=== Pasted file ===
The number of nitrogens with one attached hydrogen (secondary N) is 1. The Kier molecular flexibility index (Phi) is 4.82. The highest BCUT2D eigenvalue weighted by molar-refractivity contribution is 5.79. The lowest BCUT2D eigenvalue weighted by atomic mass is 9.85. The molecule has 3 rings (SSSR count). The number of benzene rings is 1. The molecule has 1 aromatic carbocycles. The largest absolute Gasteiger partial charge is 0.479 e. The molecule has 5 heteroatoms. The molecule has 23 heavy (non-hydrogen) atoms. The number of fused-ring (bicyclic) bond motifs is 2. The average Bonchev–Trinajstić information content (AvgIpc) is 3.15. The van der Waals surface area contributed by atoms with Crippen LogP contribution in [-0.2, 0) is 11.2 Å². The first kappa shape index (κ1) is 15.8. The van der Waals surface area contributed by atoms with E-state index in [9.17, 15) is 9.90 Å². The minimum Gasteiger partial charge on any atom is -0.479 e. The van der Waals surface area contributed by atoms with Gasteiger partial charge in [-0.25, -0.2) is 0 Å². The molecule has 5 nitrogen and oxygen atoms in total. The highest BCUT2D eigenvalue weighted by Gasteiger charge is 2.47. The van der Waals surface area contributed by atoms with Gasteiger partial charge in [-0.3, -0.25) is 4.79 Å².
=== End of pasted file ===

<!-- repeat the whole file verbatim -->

The number of nitrogens with one attached hydrogen (secondary N) is 1. The Kier molecular flexibility index (Phi) is 4.82. The highest BCUT2D eigenvalue weighted by molar-refractivity contribution is 5.79. The lowest BCUT2D eigenvalue weighted by atomic mass is 9.85. The molecule has 3 rings (SSSR count). The number of benzene rings is 1. The molecule has 1 aromatic carbocycles. The largest absolute Gasteiger partial charge is 0.479 e. The molecule has 5 heteroatoms. The molecule has 23 heavy (non-hydrogen) atoms. The number of fused-ring (bicyclic) bond motifs is 2. The average Bonchev–Trinajstić information content (AvgIpc) is 3.15. The van der Waals surface area contributed by atoms with Crippen LogP contribution in [-0.2, 0) is 11.2 Å². The first kappa shape index (κ1) is 15.8. The van der Waals surface area contributed by atoms with E-state index in [9.17, 15) is 9.90 Å². The minimum Gasteiger partial charge on any atom is -0.479 e. The van der Waals surface area contributed by atoms with Gasteiger partial charge in [-0.25, -0.2) is 0 Å². The molecule has 5 nitrogen and oxygen atoms in total. The highest BCUT2D eigenvalue weighted by Gasteiger charge is 2.47. The van der Waals surface area contributed by atoms with Gasteiger partial charge in [-0.3, -0.25) is 4.79 Å².